Fortunately, Hitler made a critical mistake that led to the destruction of the Third Reich. He unleashed the Wehrmacht against the Soviet Union in June 1941, and this time the German blitzkrieg failed to produce a quick and decisive victory. Instead, a savage war of attrition set in on the eastern front, which the Wehrmacht eventually lost to the Red Army. Compounding matters, the United States came into the war in December 1941 and, along with the United Kingdom, eventually opened up a second front in the west. Given the disastrous consequences of attacking the Soviet Union, one might think that there was abundant evidence beforehand that the Soviet Union would win the war, that Hitler was warned repeatedly that launching Operation Barbarossa was tantamount to committing national suicide, and that he did it anyway because he was not a rational calculator.
The evidence, however, does not support this interpretation. There was little resistance among the German elite to Hitler’s decision to invade the Soviet Union; in fact, there was considerable enthusiasm for the gambit. 133 For sure, some German generals were dissatisfied with important aspects of the final plan, and a few planners and policymakers thought that the Red Army might not succumb to the German blitzkrieg. Nevertheless, there was a powerful consensus within the German elite that the Wehrmacht would quickly rout the Soviets, much the way it had defeated the British and French armies a year earlier. It was also widely believed in both the United Kingdom and the United States that Germany would defeat the Soviet Union in 1941. 134 Indeed, there were good reasons to think that the Red Army would collapse in the face of the German onslaught.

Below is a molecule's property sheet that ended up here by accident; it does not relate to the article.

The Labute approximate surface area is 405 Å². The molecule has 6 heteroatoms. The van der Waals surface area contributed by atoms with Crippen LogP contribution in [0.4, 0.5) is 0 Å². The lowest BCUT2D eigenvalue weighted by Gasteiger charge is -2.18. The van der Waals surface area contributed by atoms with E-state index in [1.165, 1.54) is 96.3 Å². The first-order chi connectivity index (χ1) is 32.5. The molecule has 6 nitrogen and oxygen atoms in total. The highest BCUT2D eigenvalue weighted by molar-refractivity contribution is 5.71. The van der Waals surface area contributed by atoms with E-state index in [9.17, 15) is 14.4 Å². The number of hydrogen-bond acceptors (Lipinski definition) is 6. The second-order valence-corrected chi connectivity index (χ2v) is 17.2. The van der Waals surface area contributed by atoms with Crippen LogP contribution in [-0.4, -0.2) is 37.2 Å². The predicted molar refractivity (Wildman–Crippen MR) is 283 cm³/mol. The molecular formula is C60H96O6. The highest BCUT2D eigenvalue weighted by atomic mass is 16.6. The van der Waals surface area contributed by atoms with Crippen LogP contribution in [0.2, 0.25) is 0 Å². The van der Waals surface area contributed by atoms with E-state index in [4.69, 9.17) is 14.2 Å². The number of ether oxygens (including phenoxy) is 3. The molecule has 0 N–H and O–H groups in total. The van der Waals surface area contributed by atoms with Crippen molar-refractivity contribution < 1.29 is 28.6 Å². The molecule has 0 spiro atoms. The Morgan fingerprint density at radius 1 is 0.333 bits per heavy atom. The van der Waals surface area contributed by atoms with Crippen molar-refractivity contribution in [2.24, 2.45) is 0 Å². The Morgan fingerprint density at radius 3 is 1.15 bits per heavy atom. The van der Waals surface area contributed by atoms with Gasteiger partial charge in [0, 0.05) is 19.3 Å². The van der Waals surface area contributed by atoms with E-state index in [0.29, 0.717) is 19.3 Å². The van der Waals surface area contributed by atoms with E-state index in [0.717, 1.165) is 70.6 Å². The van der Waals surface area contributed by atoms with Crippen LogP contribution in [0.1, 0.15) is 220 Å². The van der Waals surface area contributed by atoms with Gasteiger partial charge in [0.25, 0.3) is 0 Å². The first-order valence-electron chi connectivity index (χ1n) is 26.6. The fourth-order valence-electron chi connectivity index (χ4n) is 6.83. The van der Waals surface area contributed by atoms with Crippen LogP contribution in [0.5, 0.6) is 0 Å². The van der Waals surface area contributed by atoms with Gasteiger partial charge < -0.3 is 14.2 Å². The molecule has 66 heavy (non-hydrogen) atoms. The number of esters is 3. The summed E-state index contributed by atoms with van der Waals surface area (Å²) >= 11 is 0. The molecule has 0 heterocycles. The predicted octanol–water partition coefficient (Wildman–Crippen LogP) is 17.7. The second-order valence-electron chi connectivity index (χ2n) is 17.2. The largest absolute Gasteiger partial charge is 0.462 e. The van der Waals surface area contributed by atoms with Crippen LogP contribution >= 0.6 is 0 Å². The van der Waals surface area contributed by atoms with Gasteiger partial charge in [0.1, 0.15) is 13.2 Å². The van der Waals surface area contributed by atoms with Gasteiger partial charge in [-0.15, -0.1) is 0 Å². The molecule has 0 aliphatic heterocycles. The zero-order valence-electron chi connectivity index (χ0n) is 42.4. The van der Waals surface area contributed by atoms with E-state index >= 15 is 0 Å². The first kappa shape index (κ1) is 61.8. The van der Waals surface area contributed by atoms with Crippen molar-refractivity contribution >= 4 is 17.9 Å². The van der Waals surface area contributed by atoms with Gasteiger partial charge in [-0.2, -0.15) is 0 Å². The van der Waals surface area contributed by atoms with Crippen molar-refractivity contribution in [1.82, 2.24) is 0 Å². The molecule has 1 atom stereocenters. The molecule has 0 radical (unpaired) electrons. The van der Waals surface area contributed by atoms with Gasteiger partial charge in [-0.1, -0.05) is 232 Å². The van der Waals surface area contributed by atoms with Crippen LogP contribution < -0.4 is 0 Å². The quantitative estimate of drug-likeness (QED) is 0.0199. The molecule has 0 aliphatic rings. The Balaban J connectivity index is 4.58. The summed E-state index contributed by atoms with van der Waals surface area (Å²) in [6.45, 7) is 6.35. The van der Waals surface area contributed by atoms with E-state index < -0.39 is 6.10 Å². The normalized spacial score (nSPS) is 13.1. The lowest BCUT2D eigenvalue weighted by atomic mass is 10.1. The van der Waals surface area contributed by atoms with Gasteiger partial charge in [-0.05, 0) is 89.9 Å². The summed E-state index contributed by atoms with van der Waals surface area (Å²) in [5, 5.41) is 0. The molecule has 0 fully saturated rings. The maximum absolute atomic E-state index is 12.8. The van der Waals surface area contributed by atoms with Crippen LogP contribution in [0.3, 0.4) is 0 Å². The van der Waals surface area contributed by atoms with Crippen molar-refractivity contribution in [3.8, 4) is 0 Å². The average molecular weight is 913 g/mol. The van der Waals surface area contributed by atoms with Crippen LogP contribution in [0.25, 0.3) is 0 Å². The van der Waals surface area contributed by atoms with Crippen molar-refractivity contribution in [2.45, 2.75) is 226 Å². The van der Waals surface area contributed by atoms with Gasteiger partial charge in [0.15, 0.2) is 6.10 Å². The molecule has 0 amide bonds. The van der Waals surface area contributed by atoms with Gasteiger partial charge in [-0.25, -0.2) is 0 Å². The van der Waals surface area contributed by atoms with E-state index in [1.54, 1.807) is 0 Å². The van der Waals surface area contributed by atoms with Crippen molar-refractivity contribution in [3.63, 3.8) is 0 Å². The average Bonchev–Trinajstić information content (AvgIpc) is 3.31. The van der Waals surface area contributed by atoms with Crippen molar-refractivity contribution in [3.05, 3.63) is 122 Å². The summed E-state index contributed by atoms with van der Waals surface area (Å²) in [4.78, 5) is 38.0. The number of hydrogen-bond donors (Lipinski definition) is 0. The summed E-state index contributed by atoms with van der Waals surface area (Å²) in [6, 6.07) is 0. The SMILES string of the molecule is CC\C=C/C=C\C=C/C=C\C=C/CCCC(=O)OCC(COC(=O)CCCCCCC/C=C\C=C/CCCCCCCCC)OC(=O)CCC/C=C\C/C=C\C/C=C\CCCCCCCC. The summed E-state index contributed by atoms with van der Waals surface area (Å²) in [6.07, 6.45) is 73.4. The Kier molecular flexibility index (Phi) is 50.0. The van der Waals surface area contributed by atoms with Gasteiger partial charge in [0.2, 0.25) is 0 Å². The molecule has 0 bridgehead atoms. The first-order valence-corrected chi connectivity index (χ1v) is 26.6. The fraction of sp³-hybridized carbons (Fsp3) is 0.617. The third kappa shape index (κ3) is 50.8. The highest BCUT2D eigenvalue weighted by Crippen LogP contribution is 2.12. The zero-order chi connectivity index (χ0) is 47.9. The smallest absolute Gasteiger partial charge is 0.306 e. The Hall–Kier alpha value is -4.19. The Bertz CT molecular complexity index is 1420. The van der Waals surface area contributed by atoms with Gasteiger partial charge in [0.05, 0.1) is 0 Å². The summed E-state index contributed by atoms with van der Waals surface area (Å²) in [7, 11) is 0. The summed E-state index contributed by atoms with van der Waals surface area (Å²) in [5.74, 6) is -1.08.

Anybody running Germany in the 1930s would have faced the same incentives as Hitler did in trying to win a quick European war, but without Hitler, there would have been no Holocaust. So personality matters in some things.
I hear talk about “Beijing Biden” but Biden couldn’t sell out America to China even if he wanted to due to the nature of American political structure and the nature of anarchic great power relations. During Obama’s presidency, America pivoted to Asia as Europe became less important. Trump ramped up some anti-China policies, but whoever runs America faces the international structure that China is America’s biggest competitor.
The era of liberal U.S. hegemony is an artifact of the Cold War’s immediate afterglow. Trump’s transactional approach to foreign policy, by contrast, has been the norm for most of U.S. history. As a result, Trump’s imprint could endure long after Trump himself is gone.